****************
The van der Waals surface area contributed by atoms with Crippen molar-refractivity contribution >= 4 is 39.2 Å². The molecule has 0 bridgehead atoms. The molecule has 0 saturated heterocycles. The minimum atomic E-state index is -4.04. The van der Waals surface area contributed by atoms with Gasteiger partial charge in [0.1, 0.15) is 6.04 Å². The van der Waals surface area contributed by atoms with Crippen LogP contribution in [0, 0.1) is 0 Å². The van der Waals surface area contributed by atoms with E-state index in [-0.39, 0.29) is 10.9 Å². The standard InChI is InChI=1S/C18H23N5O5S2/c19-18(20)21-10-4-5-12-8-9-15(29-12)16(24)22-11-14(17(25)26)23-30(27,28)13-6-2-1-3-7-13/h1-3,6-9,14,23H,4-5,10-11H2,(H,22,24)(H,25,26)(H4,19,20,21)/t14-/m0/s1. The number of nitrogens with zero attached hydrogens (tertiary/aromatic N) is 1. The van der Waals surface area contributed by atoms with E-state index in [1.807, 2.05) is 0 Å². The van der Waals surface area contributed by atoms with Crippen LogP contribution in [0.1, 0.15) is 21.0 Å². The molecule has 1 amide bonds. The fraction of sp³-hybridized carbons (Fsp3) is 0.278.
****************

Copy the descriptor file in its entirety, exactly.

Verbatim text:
The van der Waals surface area contributed by atoms with Crippen molar-refractivity contribution >= 4 is 39.2 Å². The molecule has 0 bridgehead atoms. The molecule has 0 saturated heterocycles. The minimum atomic E-state index is -4.04. The van der Waals surface area contributed by atoms with Gasteiger partial charge in [0.1, 0.15) is 6.04 Å². The van der Waals surface area contributed by atoms with Crippen LogP contribution in [0, 0.1) is 0 Å². The van der Waals surface area contributed by atoms with E-state index in [-0.39, 0.29) is 10.9 Å². The standard InChI is InChI=1S/C18H23N5O5S2/c19-18(20)21-10-4-5-12-8-9-15(29-12)16(24)22-11-14(17(25)26)23-30(27,28)13-6-2-1-3-7-13/h1-3,6-9,14,23H,4-5,10-11H2,(H,22,24)(H,25,26)(H4,19,20,21)/t14-/m0/s1. The number of nitrogens with zero attached hydrogens (tertiary/aromatic N) is 1. The van der Waals surface area contributed by atoms with E-state index in [1.807, 2.05) is 0 Å². The van der Waals surface area contributed by atoms with Crippen LogP contribution in [0.1, 0.15) is 21.0 Å². The molecule has 1 amide bonds. The fraction of sp³-hybridized carbons (Fsp3) is 0.278.